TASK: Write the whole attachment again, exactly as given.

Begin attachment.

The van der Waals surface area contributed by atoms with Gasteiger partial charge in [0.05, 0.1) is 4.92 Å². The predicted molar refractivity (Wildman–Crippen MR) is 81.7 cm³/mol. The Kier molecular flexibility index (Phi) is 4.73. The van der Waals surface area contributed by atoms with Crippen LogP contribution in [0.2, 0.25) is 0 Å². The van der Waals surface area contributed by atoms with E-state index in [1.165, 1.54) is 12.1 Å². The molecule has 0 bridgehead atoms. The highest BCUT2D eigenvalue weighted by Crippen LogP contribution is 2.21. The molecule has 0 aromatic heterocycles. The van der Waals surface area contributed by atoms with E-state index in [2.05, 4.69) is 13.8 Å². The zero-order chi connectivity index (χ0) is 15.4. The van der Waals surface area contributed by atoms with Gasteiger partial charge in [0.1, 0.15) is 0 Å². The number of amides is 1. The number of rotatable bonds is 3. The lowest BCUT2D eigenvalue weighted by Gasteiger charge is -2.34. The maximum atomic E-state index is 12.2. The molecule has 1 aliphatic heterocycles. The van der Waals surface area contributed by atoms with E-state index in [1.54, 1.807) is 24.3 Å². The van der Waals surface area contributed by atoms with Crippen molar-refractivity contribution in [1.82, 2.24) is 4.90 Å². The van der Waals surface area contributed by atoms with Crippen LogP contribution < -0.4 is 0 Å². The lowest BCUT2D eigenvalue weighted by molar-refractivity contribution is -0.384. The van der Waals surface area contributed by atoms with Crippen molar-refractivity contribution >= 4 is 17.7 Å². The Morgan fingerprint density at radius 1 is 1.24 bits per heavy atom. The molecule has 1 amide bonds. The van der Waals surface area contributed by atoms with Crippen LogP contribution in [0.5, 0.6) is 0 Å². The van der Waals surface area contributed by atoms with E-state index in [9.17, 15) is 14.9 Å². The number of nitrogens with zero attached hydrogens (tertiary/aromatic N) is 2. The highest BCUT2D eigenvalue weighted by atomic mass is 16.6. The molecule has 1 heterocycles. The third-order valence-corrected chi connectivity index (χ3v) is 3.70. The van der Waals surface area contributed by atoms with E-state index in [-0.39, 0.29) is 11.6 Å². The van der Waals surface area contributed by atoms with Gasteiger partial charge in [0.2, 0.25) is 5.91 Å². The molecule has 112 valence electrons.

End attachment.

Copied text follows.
The van der Waals surface area contributed by atoms with Gasteiger partial charge in [0.05, 0.1) is 4.92 Å². The predicted molar refractivity (Wildman–Crippen MR) is 81.7 cm³/mol. The Kier molecular flexibility index (Phi) is 4.73. The van der Waals surface area contributed by atoms with Crippen LogP contribution in [0.2, 0.25) is 0 Å². The van der Waals surface area contributed by atoms with E-state index in [1.165, 1.54) is 12.1 Å². The molecule has 0 bridgehead atoms. The highest BCUT2D eigenvalue weighted by Crippen LogP contribution is 2.21. The molecule has 0 aromatic heterocycles. The van der Waals surface area contributed by atoms with E-state index in [2.05, 4.69) is 13.8 Å². The zero-order chi connectivity index (χ0) is 15.4. The van der Waals surface area contributed by atoms with Gasteiger partial charge in [0.1, 0.15) is 0 Å². The number of amides is 1. The number of rotatable bonds is 3. The lowest BCUT2D eigenvalue weighted by Gasteiger charge is -2.34. The maximum atomic E-state index is 12.2. The molecule has 1 aliphatic heterocycles. The van der Waals surface area contributed by atoms with E-state index in [1.54, 1.807) is 24.3 Å². The van der Waals surface area contributed by atoms with Crippen molar-refractivity contribution in [1.82, 2.24) is 4.90 Å². The van der Waals surface area contributed by atoms with Crippen LogP contribution < -0.4 is 0 Å². The lowest BCUT2D eigenvalue weighted by molar-refractivity contribution is -0.384. The van der Waals surface area contributed by atoms with Crippen molar-refractivity contribution >= 4 is 17.7 Å². The Morgan fingerprint density at radius 1 is 1.24 bits per heavy atom. The molecule has 1 amide bonds. The van der Waals surface area contributed by atoms with Crippen LogP contribution in [0.5, 0.6) is 0 Å². The van der Waals surface area contributed by atoms with E-state index in [9.17, 15) is 14.9 Å². The number of nitrogens with zero attached hydrogens (tertiary/aromatic N) is 2. The highest BCUT2D eigenvalue weighted by atomic mass is 16.6. The molecule has 1 heterocycles. The third-order valence-corrected chi connectivity index (χ3v) is 3.70. The van der Waals surface area contributed by atoms with E-state index in [-0.39, 0.29) is 11.6 Å². The van der Waals surface area contributed by atoms with Gasteiger partial charge in [0.2, 0.25) is 5.91 Å². The molecule has 112 valence electrons.